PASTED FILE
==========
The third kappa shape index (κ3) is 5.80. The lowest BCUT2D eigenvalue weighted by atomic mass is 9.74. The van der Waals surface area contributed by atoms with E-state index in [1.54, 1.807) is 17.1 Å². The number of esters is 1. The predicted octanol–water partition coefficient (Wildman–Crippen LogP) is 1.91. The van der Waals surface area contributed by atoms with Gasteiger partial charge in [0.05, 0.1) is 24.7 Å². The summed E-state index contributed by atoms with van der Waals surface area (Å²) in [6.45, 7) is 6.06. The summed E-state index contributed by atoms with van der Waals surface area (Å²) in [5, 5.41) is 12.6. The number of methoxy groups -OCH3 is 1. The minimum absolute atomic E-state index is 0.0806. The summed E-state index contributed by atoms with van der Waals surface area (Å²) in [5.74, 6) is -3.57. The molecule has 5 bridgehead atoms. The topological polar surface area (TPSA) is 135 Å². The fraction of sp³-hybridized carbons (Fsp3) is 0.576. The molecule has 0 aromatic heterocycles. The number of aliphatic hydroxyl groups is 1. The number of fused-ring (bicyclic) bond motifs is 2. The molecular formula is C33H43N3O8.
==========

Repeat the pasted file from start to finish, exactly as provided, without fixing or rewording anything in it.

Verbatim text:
The third kappa shape index (κ3) is 5.80. The lowest BCUT2D eigenvalue weighted by atomic mass is 9.74. The van der Waals surface area contributed by atoms with E-state index in [1.54, 1.807) is 17.1 Å². The number of esters is 1. The predicted octanol–water partition coefficient (Wildman–Crippen LogP) is 1.91. The van der Waals surface area contributed by atoms with Gasteiger partial charge in [0.05, 0.1) is 24.7 Å². The summed E-state index contributed by atoms with van der Waals surface area (Å²) in [6.45, 7) is 6.06. The summed E-state index contributed by atoms with van der Waals surface area (Å²) in [5, 5.41) is 12.6. The number of methoxy groups -OCH3 is 1. The minimum absolute atomic E-state index is 0.0806. The summed E-state index contributed by atoms with van der Waals surface area (Å²) in [5.74, 6) is -3.57. The molecule has 5 bridgehead atoms. The topological polar surface area (TPSA) is 135 Å². The fraction of sp³-hybridized carbons (Fsp3) is 0.576. The molecule has 0 aromatic heterocycles. The number of aliphatic hydroxyl groups is 1. The number of fused-ring (bicyclic) bond motifs is 2. The molecular formula is C33H43N3O8.